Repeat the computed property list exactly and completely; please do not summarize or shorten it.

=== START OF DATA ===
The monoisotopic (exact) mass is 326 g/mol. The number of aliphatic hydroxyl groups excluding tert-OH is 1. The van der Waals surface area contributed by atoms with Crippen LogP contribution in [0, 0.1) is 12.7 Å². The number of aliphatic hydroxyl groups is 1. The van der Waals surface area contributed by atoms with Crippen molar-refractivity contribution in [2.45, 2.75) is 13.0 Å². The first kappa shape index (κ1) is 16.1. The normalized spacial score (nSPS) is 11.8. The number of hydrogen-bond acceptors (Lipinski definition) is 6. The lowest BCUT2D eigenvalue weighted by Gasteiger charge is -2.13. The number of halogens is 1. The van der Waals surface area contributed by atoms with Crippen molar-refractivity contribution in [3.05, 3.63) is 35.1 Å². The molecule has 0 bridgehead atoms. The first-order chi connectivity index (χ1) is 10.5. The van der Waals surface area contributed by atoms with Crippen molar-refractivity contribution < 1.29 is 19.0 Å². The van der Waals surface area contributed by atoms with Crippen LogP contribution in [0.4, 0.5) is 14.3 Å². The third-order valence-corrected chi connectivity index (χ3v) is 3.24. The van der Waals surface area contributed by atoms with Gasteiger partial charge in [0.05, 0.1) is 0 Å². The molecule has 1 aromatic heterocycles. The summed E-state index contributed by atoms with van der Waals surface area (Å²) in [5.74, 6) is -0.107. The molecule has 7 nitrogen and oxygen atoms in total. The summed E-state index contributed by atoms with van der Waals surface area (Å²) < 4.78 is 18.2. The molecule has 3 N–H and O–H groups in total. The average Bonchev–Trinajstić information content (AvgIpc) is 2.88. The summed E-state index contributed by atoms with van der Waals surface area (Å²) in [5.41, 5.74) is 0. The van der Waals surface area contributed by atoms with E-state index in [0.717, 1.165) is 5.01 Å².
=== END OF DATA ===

The monoisotopic (exact) mass is 326 g/mol. The number of aliphatic hydroxyl groups excluding tert-OH is 1. The van der Waals surface area contributed by atoms with Crippen LogP contribution in [0, 0.1) is 12.7 Å². The number of aliphatic hydroxyl groups is 1. The van der Waals surface area contributed by atoms with Crippen molar-refractivity contribution in [2.45, 2.75) is 13.0 Å². The first kappa shape index (κ1) is 16.1. The normalized spacial score (nSPS) is 11.8. The number of hydrogen-bond acceptors (Lipinski definition) is 6. The lowest BCUT2D eigenvalue weighted by Gasteiger charge is -2.13. The number of halogens is 1. The van der Waals surface area contributed by atoms with Crippen molar-refractivity contribution in [3.05, 3.63) is 35.1 Å². The molecule has 0 bridgehead atoms. The first-order chi connectivity index (χ1) is 10.5. The van der Waals surface area contributed by atoms with Crippen molar-refractivity contribution < 1.29 is 19.0 Å². The van der Waals surface area contributed by atoms with Crippen LogP contribution in [0.4, 0.5) is 14.3 Å². The third-order valence-corrected chi connectivity index (χ3v) is 3.24. The van der Waals surface area contributed by atoms with Gasteiger partial charge in [0.05, 0.1) is 0 Å². The molecule has 1 aromatic heterocycles. The summed E-state index contributed by atoms with van der Waals surface area (Å²) in [5.74, 6) is -0.107. The molecule has 7 nitrogen and oxygen atoms in total. The summed E-state index contributed by atoms with van der Waals surface area (Å²) < 4.78 is 18.2. The molecule has 3 N–H and O–H groups in total. The average Bonchev–Trinajstić information content (AvgIpc) is 2.88. The summed E-state index contributed by atoms with van der Waals surface area (Å²) in [5.41, 5.74) is 0. The van der Waals surface area contributed by atoms with E-state index in [0.717, 1.165) is 5.01 Å².